I won’t lie to you — I don’t remember a lot of the specifics of my first SY show. I’m not one of those people who remember set-lists. Plus, it was 24 years ago, so give me break! What I do remember is their epic volume. I remember the band lurching out of one of their noisy improvs into “The Burning Spear” and it was so loud I felt like my shoulders were pinned against the wall, like my ears were bleeding, like the rhythm section was pounding my diaphragm like a veteran boxer working the body. It hurt. It hurt so good.
But the best part of the experience was the connection I felt with all of those who’d crammed into that space with me. The wall of sound the band churned up that night swept all of us into the whirlwind of a collective experience. I remember looking to the young couple standing next to me. They were holding each other’s hands so tightly that I could see the whites of their knuckles. And they were smiling, big beatific smiles. They looked at me and we all knew we were experiencing something wonderful, ecstatic, transcendent. All of the people around us were looking at each other in the same way. We all knew that this was it. All the roads in all of our lives had led to this specific moment. We were meant to be there. All my worrying about fitting in, all those anxieties about whether I was living my life the way I was supposed to be, all the baggage of my young life drifted away. I was one with the sound. I’d finally found my place in the world. When it was over no one wanted to leave. I introduced myself to my new comrades. We ended up sitting out front for hours, smoking cigarettes, telling stories. I had found my tribe.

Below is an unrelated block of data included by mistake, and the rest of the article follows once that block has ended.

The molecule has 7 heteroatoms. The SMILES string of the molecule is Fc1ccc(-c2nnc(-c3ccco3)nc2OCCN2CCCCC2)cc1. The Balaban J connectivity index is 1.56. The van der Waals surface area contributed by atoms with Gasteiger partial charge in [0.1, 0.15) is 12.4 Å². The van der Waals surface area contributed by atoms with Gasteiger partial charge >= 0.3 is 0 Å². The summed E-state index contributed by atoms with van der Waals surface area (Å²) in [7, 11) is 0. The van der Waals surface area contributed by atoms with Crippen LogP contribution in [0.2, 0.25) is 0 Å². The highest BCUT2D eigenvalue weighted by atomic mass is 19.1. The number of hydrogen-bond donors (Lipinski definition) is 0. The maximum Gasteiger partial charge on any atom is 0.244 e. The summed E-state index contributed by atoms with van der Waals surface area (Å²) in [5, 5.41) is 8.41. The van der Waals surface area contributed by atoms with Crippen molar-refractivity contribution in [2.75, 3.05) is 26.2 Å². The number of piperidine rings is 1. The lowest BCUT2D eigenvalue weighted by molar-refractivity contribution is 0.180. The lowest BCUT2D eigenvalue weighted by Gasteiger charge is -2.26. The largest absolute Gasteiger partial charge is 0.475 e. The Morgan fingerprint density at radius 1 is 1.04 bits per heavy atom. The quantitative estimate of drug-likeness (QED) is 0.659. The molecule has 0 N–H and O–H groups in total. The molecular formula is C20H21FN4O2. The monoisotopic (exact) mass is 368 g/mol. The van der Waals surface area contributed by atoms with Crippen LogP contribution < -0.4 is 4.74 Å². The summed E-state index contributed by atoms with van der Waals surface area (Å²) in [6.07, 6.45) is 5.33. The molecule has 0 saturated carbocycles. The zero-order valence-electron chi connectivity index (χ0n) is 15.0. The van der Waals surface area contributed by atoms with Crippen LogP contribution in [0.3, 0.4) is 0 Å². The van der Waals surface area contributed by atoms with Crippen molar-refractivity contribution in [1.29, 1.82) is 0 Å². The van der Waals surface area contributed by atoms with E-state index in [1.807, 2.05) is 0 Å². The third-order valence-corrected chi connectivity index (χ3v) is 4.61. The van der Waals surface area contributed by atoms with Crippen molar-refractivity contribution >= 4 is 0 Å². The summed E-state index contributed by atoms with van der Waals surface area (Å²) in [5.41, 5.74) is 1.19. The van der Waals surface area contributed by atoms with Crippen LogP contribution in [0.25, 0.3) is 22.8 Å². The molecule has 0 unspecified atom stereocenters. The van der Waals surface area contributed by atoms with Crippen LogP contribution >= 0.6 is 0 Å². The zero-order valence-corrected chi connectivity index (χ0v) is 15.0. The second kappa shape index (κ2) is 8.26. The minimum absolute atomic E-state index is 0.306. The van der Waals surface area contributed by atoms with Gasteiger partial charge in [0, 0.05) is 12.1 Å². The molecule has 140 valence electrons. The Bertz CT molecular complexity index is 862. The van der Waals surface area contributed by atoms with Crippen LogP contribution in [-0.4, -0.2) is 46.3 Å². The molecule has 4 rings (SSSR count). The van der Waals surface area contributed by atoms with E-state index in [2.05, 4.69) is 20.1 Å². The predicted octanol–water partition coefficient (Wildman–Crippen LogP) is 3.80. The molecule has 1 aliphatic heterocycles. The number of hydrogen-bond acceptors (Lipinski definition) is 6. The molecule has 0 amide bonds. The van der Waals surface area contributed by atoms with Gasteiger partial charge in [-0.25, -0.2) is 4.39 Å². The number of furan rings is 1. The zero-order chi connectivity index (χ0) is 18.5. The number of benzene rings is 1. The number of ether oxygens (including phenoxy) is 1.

Spring 2008. The Bonaventure Arts and Media Fair (BAM) is held in the San Damiano Room on the St. Bonaventure University campus, a cavernous space that is a deconsecrated chapel. It has a wonderful gothic feel with Catholic icons leering from the raised marble landing where the altar used to be, and beautiful stained glass windows. Oddly, the space is rarely used anymore, and for the past three years I’ve helped a group of students turn that space into a celebration of art, film, poetry and spoken word, and, of course, music. For whatever reason there hasn’t been a place in the culture here for these people. They tend to create in isolation or for one another. There is little validation for those who’ve recognized that the do-it-yourself ethic can transform one’s life and give it real meaning. So once a year we throw a big party.